6. Professional online reputation management costs will drop within reach of more individuals and small companies. Let’s face it: professional online reputation management has largely been only a service available to individuals and organizations with larger amounts of resources. But, the increasing number of companies operating in the reputation industry is increasing competition, which will result in lower prices for consumers, and the flexibility and functionality available through internet technologies continue to develop, simplifying and making more efficient various aspects of online reputation management services. These factors will drive costs downward. Lawsuits remain one useful and effective option for some types of defamation, trademark infringement and online harassment, but that option remains costly and will be slower to change without further reforms of laws related to online reputation and less costly access to legal relief. Still, while litigation continues to have some major cost barriers, a lot of relief can be obtained more rapidly and cheaper through a combination of SEO, social media management, public relations, crisis communications and strategic internet content development.
7. Proactive online reputation management becomes more important than ever. As the internet became the go-to source for information about everything, one’s internet reputation became more important than ever. That trend has only increased over time, and one can declare 2020 as truly the moment when one’s internet reputation now outweighs nearly every other information source. As such, proactive online reputation management is now vital, and a core piece of best practices for marketing — with a weak and vulnerable online reputation, one is a sitting duck for any crisis, any bad review, and any crank with an axe to grind. Financial analysts are paying more attention to online reputation, and will increasingly check out whether companies are making efforts to manage their identities online in order to proactively protect themselves from any negative event. Do we even need to mention that HR departments check one’s reputation online before making hiring decisions, and people look up individuals for social reasons as well — including for dating, as well as for other social interactions?
As a sort of “bonus” prediction, the #MeToo Movement blew up in a massive way in 2019 — one can easily predict that this trend will continue to grow, and there seems little to stifle it. In the sense that bad behavior deserves to be called out, and that people should feel empowered to speak out against harassment and abuse, the #MeToo movement is a good thing. In this information age and time of growing, ubiquitous surveillance, it is harder to hide bad behavior, and people’s own actions will out them, more and more. So, expect the awareness created through the #MeToo movement to empower many people to speak out and publicize moments when they are mistreated, and these reports will affect individuals and institutions that are called-out. As people are aware of this societal shift, also expect organizations to become increasingly diligent about improving their policies for dealing with such claims, and responding to the reputational damage fallout. We already see this when companies rapidly suspend those accused, pending investigations, and fire those found to be in noncompliance with corporate policies.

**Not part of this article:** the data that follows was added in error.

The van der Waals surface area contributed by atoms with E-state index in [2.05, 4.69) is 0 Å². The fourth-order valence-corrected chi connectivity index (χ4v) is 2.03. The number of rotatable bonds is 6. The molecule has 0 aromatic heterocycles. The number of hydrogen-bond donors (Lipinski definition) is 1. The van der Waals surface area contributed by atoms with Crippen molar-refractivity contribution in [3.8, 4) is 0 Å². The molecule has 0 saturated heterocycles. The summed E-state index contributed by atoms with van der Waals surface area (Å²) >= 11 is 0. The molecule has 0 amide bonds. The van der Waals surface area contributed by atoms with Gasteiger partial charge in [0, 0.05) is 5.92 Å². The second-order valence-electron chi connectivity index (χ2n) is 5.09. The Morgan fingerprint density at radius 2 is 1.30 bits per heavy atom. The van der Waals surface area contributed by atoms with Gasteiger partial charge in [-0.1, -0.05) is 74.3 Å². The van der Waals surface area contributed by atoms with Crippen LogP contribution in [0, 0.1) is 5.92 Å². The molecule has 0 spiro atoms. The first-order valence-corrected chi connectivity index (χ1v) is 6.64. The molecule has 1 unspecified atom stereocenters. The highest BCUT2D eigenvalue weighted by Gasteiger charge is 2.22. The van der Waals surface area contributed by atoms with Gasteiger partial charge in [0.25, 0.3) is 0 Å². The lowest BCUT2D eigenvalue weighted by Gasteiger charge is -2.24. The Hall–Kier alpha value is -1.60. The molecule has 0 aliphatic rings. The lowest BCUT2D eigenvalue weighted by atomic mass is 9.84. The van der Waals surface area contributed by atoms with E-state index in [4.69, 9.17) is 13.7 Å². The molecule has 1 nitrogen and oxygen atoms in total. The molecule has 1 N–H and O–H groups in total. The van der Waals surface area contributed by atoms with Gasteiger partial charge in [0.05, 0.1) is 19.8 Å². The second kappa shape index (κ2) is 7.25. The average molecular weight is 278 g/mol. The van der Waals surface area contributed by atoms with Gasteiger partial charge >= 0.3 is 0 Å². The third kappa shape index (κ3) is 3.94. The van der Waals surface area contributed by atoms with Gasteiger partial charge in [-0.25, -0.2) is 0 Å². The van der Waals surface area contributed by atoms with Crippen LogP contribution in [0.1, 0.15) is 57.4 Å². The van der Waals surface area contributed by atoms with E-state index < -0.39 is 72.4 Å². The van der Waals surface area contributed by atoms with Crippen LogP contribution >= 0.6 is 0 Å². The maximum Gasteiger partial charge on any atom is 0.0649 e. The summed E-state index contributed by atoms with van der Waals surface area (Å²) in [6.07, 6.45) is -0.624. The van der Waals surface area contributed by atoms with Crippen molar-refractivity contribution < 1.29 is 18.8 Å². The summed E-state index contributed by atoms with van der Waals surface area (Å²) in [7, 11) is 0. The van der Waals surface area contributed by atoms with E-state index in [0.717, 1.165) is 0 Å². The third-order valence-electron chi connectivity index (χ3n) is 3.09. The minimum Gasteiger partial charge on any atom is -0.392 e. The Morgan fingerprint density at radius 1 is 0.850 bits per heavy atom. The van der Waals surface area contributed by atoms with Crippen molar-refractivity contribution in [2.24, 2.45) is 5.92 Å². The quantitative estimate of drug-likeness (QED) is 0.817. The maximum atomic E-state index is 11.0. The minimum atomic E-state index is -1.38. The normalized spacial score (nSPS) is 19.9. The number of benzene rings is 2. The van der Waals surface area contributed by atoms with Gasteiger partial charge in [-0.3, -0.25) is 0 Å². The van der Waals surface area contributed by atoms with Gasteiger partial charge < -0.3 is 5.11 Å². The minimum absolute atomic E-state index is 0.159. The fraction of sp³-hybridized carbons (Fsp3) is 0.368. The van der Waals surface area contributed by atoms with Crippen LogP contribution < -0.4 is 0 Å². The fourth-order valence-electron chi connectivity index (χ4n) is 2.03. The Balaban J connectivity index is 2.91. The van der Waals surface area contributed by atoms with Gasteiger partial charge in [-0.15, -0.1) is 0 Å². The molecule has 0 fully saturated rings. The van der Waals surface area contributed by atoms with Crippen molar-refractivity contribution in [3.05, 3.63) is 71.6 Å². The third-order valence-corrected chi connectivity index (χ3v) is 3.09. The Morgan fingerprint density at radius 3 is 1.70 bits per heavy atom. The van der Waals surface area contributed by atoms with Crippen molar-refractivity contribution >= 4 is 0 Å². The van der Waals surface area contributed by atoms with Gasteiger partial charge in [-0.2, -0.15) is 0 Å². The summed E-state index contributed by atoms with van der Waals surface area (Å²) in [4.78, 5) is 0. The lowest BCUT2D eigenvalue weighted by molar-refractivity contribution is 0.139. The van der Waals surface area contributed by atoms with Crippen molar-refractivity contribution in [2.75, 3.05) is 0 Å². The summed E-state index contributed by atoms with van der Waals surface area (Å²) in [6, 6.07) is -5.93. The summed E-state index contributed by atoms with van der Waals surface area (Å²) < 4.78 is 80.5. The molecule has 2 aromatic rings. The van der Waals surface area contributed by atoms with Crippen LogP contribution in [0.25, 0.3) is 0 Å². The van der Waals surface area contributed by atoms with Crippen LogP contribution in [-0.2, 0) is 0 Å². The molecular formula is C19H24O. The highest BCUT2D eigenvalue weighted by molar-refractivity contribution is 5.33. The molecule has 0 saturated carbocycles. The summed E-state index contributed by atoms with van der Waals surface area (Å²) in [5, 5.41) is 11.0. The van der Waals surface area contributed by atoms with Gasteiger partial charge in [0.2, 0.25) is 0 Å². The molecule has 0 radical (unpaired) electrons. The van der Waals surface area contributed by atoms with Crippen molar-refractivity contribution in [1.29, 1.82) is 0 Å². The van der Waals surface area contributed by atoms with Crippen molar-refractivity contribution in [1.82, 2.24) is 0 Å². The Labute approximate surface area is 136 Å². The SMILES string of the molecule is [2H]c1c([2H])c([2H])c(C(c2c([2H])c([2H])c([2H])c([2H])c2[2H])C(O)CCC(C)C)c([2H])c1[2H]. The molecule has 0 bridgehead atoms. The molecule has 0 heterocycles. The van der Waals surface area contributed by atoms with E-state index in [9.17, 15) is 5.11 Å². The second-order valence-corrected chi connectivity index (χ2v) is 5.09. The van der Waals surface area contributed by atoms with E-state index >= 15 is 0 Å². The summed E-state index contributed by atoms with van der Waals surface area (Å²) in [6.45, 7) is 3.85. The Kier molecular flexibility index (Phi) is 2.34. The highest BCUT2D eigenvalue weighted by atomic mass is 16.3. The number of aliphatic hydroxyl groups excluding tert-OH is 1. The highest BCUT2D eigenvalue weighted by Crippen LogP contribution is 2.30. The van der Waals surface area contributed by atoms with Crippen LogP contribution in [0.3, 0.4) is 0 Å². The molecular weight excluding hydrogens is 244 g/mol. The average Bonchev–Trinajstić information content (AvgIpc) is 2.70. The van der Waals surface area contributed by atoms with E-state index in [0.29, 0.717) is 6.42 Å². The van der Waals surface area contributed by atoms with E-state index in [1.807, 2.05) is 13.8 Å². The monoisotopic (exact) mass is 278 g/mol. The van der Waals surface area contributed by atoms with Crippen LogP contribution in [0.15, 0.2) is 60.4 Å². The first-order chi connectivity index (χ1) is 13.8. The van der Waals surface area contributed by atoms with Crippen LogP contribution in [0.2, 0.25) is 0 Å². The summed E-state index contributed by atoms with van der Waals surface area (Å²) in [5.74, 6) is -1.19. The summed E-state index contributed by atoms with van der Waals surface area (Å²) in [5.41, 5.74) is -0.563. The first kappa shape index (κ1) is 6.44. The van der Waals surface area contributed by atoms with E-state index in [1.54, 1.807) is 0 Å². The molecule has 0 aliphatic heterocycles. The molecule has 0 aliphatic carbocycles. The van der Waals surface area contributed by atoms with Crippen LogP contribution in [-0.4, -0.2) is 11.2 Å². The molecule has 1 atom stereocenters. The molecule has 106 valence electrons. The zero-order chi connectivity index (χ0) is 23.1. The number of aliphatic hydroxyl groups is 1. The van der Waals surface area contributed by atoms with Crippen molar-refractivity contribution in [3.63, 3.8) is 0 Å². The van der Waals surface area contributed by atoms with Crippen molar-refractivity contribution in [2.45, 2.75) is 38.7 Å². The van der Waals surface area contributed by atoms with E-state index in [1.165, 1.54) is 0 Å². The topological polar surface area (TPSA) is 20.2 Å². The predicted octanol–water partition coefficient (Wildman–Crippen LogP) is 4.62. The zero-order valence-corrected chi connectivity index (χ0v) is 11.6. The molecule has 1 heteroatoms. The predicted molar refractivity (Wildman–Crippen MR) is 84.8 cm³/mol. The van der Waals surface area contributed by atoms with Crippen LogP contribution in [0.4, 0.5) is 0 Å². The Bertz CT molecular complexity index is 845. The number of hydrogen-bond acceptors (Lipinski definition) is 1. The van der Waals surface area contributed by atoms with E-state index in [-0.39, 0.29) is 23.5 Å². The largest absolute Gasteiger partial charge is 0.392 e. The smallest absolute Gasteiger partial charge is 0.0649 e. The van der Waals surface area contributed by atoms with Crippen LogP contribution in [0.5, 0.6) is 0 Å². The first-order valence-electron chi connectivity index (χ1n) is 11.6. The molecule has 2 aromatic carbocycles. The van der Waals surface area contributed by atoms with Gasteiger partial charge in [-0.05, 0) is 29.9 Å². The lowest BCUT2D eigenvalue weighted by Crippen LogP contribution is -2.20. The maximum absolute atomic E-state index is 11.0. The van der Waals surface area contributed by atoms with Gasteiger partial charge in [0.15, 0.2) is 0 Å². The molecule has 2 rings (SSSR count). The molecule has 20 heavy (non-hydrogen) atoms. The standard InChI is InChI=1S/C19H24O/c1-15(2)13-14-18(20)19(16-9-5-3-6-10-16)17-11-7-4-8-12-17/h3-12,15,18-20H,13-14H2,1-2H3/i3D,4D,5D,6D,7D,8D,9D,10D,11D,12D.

Following reputation management best practices, one can build a robust online reputation and recover from past reputation damage. Focus on making 2020 your best reputation year, ever.
Phishing emails are one of the most devious and deceptive means of cyberattack. Often sneaking past automated filters, such emails use social engineering to look real and legitimate enough to trick unsuspecting users into revealing sensitive information.
Beyond automated security tools, there are more people-centric strategies that businesses should adopt to protect themselves against phishing attacks, as described in the 2020 State of the Phish report released Wednesday by the security firm Proofpoint.
Based on a survey of working adults and IT professionals as well as other factors, Proofpoint’s report defines phishing as any type of socially engineered emails. The intent could be to deploy malware, direct users to dangerous websites, or collect sensitive credentials.